Continuous chinking is when water does not escape from your logs and reservoir blocks are needed.
Apply the chinking
After you build your log home, the next step is to add on the chinking onto it. This is the process of adding on the flooring, ceiling materials, and other features to your log home.
In addition to creating aisles and room divisions, laying down the chinking allows for easy access to both inside and outside spaces. Plus, it adds more dimension to your space!
Many people hire contractors or do-it-yourselfers to lay down the chinking for you. You can also buy kits or just take some extra time and make your own. Check out online sites like Amazon or Google for sales and delivery times.
Laydown times can vary by many years, so check out your draft or doorway location to determine if there are enough sides in place to comfortably lay down the chinking.
Let it dry
Once the water has dried, your log is ready to be chinking. This process can be repeated as many times as you want, as long as you keep letting it dry.
Logs are generally built in two phases: the creation of the log framework and placement of the logs on that framework. In order for the logs to dry, you must use a fan to create airflow and gravity to pull away water which was inside of the logs.
To create an even more authentic experience, some people install small fans near the edge of the log to generate more airflow and gravity which will draw out more water. If you do this, be careful! You want not to overdo it with the fans, or they will take away too much authenticity.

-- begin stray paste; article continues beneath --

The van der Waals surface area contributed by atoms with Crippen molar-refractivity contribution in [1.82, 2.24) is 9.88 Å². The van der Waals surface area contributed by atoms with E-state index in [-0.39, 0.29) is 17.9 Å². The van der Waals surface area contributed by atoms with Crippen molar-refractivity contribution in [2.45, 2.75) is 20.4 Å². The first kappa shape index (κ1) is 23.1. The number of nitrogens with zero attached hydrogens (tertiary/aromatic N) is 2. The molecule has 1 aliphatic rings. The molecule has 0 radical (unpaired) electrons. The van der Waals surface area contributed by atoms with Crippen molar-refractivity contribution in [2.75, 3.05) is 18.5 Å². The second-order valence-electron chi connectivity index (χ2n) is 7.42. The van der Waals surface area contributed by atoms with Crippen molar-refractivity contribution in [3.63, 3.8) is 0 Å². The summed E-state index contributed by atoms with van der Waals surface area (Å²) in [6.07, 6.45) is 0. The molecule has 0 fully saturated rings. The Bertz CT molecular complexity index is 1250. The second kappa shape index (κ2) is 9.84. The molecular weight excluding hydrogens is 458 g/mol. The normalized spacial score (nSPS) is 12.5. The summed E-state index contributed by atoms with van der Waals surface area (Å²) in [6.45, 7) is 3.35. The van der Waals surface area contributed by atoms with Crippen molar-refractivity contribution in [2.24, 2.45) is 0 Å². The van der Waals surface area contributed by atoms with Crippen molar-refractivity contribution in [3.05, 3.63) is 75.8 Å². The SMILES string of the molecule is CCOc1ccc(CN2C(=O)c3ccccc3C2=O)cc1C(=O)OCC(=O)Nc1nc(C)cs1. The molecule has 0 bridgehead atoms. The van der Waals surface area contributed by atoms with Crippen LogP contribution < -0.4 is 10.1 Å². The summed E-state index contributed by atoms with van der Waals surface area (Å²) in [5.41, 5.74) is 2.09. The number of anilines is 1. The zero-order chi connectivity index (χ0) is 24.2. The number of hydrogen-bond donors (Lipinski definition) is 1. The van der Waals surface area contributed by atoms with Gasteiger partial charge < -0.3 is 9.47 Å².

Sand it down
When log homes are built, they are measured and sent for approval by their height. If your home is wider than what the state or property allows, you must reduce your height to meet the width restriction.
Sizing your home for siding is a great way to update it. While weathering the home is also a way to update it, siding can make it more noticeable as a piece of architecture.
Shingles are one of the best ways to update a roof. With some quick tips, they can become easy. Shingles can be cut in half and re- glued together for double the coverage. This way, you get twice the shingling on top of the roof and inside of the walls.
Another tip is to use thermal material on your roof. These are materials that heat well, such as paper or cloth insulation. Use these to limit heat flow within your roof structure.
Re-apply if needed
If you think your log has enough chinking on it, you can leave some more. If you think there is more, you can add more, take some off to make the log seem deeper.
Re-applying the chip is helpful if you are trying to create a water feature or want to add an additional layer of insulation. By putting in more chips, it helps retain heat better as well as adding another source of cooling.
If you keep adding chips until the log is heavy with water and/or feels insulated, then yes, this would be a good way to save money! Keeping an adequate chip count is key so that your cook does not uncover too many underneath when they heat the water for their irrigation purposes.
Making sure your log is insulated well can be tricky when there are lots of logs in your firewood rack.